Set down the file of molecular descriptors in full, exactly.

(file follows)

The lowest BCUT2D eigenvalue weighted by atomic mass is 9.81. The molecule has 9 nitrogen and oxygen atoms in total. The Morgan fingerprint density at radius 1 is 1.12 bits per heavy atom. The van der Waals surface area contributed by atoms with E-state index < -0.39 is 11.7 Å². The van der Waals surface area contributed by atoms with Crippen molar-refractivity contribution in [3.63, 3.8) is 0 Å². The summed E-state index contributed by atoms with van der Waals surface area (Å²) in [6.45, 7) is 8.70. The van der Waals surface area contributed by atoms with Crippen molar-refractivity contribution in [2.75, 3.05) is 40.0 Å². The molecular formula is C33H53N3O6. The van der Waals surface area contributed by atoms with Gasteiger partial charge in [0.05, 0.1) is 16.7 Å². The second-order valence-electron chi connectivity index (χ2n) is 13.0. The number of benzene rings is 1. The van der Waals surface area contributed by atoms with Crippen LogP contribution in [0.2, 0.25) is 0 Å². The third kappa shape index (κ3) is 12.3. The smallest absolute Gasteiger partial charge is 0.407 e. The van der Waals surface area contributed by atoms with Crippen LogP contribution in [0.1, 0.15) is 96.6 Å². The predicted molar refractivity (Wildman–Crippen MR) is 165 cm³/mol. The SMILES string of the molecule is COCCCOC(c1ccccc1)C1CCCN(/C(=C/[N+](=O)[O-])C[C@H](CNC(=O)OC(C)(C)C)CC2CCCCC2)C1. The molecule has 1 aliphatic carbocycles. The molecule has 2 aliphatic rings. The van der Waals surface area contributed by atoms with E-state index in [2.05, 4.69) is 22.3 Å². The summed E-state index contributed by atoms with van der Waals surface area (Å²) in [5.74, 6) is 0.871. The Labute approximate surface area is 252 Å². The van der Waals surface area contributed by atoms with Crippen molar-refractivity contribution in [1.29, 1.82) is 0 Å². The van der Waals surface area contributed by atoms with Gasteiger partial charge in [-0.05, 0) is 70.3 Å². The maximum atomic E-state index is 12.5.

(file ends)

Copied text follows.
The lowest BCUT2D eigenvalue weighted by atomic mass is 9.81. The molecule has 9 nitrogen and oxygen atoms in total. The Morgan fingerprint density at radius 1 is 1.12 bits per heavy atom. The van der Waals surface area contributed by atoms with E-state index < -0.39 is 11.7 Å². The van der Waals surface area contributed by atoms with Crippen molar-refractivity contribution in [3.63, 3.8) is 0 Å². The summed E-state index contributed by atoms with van der Waals surface area (Å²) in [6.45, 7) is 8.70. The van der Waals surface area contributed by atoms with Crippen molar-refractivity contribution in [2.75, 3.05) is 40.0 Å². The molecular formula is C33H53N3O6. The van der Waals surface area contributed by atoms with Gasteiger partial charge in [0.05, 0.1) is 16.7 Å². The second-order valence-electron chi connectivity index (χ2n) is 13.0. The number of benzene rings is 1. The van der Waals surface area contributed by atoms with Crippen LogP contribution in [0.2, 0.25) is 0 Å². The third kappa shape index (κ3) is 12.3. The smallest absolute Gasteiger partial charge is 0.407 e. The van der Waals surface area contributed by atoms with Crippen LogP contribution in [0.1, 0.15) is 96.6 Å². The predicted molar refractivity (Wildman–Crippen MR) is 165 cm³/mol. The SMILES string of the molecule is COCCCOC(c1ccccc1)C1CCCN(/C(=C/[N+](=O)[O-])C[C@H](CNC(=O)OC(C)(C)C)CC2CCCCC2)C1. The molecule has 1 aliphatic carbocycles. The molecule has 2 aliphatic rings. The van der Waals surface area contributed by atoms with E-state index in [2.05, 4.69) is 22.3 Å². The summed E-state index contributed by atoms with van der Waals surface area (Å²) in [5.74, 6) is 0.871. The Labute approximate surface area is 252 Å². The van der Waals surface area contributed by atoms with Crippen molar-refractivity contribution in [1.29, 1.82) is 0 Å². The van der Waals surface area contributed by atoms with Gasteiger partial charge in [-0.05, 0) is 70.3 Å². The maximum atomic E-state index is 12.5.